The Westminster Ponds/Pond Mills complex is one of the largest Natural Areas in London, comprising some 300 hectares over an area 3 kilometers long and 1.5 kilometers wide. There are six major ponds and a number of smaller ones scattered throughout the area. The Westminster Ponds area is significant because it possesses a rich variety of natural habitats in a relatively undisturbed state, even though it is situated within the boundaries of a major urban centre. In fact, this marsh, swamp and bog complex is a Class 1 provincially significant wetland.
The ponds occupy kettle depressions made by large blocks of ice which were left when the last glacier started melting 13,000 years ago. They occur in the Ingersoll moraine, an east-west ridge of stony soil (till) deposited by the edge of the glacier when it stopped moving for a period of time. When the blocks melted, the depressions or kettles remained. Angular pieces of white chert and black shale from the till are still found by the ponds. Westminster Ponds is the best group of kettle lakes to have been preserved in the London area.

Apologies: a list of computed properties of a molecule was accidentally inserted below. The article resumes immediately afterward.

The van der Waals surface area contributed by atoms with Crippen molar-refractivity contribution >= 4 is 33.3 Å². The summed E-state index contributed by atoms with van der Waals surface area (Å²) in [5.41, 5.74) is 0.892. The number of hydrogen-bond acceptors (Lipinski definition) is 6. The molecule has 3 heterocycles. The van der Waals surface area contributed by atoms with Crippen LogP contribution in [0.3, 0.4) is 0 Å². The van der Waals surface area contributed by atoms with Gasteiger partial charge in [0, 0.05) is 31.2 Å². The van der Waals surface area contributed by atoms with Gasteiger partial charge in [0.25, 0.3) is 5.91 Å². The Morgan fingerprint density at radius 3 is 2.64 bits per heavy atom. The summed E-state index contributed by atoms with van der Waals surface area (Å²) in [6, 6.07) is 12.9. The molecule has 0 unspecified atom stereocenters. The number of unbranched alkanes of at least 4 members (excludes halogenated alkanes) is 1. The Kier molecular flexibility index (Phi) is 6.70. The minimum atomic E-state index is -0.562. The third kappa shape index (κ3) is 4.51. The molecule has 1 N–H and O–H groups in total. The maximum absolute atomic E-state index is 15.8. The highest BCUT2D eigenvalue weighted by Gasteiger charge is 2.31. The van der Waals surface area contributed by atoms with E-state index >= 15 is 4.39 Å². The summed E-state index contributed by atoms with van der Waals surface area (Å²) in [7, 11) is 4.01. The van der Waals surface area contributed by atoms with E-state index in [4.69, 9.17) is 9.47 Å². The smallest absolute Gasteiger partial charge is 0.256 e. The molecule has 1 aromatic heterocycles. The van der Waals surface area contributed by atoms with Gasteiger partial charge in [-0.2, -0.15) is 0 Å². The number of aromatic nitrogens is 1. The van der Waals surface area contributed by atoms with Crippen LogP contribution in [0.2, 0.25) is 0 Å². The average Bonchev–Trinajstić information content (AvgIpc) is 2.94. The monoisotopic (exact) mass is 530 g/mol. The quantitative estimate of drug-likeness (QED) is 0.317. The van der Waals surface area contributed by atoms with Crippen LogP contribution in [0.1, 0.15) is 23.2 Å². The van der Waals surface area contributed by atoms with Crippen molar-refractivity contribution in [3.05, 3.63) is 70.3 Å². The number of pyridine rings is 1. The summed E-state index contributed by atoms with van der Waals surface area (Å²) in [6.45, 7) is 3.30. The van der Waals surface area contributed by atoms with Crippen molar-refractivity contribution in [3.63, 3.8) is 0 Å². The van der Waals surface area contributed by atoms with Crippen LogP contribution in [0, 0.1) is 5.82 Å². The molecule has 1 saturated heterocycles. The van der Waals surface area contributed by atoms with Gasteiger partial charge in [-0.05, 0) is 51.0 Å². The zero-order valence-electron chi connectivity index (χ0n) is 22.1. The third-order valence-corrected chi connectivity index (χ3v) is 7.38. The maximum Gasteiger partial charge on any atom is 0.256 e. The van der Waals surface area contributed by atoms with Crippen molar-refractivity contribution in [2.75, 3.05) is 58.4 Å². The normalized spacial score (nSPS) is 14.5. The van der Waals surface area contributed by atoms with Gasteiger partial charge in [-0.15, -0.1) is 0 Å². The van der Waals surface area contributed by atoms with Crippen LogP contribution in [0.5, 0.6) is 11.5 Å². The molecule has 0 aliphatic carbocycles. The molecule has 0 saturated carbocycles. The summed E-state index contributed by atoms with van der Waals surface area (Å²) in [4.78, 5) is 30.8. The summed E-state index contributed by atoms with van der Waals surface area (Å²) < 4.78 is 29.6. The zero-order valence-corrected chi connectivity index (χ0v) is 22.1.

Much of the land is owned by the City of London or by the Upper Thames River Conservation Authority (UTRCA). The Western Ontario Fish and Game Protective Association owns the pond which now bears its name. Saunders Pond and adjacent lands are owned by the Victoria Hospital Corporation.
Ontario’s wetlands are evaluated through the Ministry of Natural Resources (MNR) Wetland Evaluation System (1993) for their biological, social, and hydrological components and special features.
- This marsh, swamp and bog complex is a Class 1 provincially significant wetland
- Provincially Significant Wetlands - Class 1 to 3 wetlands, highest ranking, protected under Provincial planning policy.
- Environmentally Significant Areas (ESA's) - significant natural areas, designated for protection by the municipality